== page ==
If your child or a teen in your life is struggling with substance abuse, you may be at a loss for what to do. You may fear that you’re not doing enough to help or that your attempts to intervene aren’t effective. You may also worry that you’ll aggravate an addiction or cause distress that triggers a person to use if you challenge him or her to seek treatment.
Having a family member, especially a young person, who is struggling with addiction is a difficult experience. If you’re eager to offer your love, care and support, but aren’t sure how this is what you need to know.
Teen addiction treatment
Teen drug abuse is sadly all too common. The Centers for Disease Control and Prevention estimates that by the time adolescents are seniors in college, about 2-out-of-3 have tried alcohol, despite the national minimum drinking age of 21. Moreover, by the same year, roughly 20 percent reported using a prescription drug that was not prescribed to them.
Teen drug use is a serious issue and causes short and long-term damage to individuals, families and communities. Drug use in adolescence can result in developmental delays like academic and social impairments, mental health disorders, irreparable damage to brain functioning and increased likelihood of substance abuse problems later in life.
Teens who abuse drugs or alcohol should seek treatment immediately. As an adult in a teen’s life, you might wonder whether it’s appropriate to recommend intervention, though. You may fear that the substance use you’re aware of was a one-time thing, or the symptoms you’ve noticed could be the result of other factors.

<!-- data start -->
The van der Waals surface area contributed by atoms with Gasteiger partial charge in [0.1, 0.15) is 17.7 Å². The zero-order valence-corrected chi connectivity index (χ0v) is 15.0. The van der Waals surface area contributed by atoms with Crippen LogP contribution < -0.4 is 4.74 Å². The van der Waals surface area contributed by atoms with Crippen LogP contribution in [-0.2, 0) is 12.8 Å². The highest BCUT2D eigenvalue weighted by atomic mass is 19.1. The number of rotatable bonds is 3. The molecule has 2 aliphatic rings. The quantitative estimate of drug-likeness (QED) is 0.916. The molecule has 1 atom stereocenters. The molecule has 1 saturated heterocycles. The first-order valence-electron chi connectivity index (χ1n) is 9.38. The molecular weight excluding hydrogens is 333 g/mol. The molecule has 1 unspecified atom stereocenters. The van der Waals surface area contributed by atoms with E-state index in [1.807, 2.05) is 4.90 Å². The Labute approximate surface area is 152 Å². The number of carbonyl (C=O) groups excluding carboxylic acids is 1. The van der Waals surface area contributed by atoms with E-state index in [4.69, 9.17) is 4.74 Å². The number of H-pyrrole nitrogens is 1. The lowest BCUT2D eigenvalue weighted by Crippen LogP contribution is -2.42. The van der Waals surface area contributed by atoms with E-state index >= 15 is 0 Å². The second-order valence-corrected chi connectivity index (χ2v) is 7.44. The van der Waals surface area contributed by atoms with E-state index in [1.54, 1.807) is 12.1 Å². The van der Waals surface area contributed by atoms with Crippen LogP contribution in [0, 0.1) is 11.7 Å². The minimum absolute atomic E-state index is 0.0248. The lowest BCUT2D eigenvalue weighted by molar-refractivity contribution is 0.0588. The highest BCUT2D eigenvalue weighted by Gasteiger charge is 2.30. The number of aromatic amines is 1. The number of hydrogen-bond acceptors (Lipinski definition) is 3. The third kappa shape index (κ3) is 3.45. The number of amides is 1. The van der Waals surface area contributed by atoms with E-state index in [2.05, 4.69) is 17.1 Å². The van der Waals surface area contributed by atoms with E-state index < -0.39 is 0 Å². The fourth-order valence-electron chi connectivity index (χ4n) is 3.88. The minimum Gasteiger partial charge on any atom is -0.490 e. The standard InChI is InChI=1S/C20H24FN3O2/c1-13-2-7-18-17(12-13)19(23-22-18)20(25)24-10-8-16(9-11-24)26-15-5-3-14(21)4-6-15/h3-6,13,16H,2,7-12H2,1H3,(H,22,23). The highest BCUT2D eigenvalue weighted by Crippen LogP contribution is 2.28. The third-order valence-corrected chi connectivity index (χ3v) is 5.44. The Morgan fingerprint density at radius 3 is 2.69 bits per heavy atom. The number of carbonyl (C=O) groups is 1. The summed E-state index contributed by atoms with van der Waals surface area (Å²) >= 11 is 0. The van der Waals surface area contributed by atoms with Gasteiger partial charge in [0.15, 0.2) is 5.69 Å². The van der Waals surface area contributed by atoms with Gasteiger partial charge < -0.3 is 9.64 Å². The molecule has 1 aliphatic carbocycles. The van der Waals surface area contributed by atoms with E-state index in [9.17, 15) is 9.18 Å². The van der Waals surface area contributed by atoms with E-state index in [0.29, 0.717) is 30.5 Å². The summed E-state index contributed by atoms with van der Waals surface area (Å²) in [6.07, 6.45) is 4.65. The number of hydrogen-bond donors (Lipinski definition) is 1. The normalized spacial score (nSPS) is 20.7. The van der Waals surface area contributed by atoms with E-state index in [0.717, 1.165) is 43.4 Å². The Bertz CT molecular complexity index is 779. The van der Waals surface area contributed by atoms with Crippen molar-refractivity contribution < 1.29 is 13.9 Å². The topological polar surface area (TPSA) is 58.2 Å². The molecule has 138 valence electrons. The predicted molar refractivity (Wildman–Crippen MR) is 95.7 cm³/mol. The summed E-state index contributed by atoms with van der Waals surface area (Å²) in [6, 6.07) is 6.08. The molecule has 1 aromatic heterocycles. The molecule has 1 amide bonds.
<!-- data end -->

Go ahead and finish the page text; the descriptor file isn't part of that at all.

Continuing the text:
Look for these signs of addiction so you know whether to push for outpatient substance abuse treatment or a more intensive program.
- loss of interest in activities that used to be enjoyable
- change in friend groups or self-isolating from others
- falling behind in school, skipping class or having poor grades
- acting apathetic, angry, aggressive or sensitive
- changes in sleeping and eating patterns
- physical signs like bloodshot eyes, trembling, watery eyes, scars or marks
If you’re unsure whether a teen in your life is facing a drug or alcohol use habit, it’s always worth a conversation. A teen may be defensive at first, but clarify that your hope is to offer help and understanding, not punishment.
Parents and caregivers often wonder whether teen addiction treatment is effective. The journal Current Psychiatric Reports suggests looking for the following four factors when finding a facility to enroll your child in rehab.
- adolescent-specific treatment services
- a variety of therapeutic modalities
- statistic on relapse and recovery rates
- evidence-based quality assessment and research
When you find care that is catered to teens and designed with the best science and experience the field has to offer, you’ll know that the teen in your life has the best shot at success in healing from an addiction.
Types of treatment for teens
There are two main forms of treatment that are used to undo the effects of substance use: inpatient and outpatient treatment.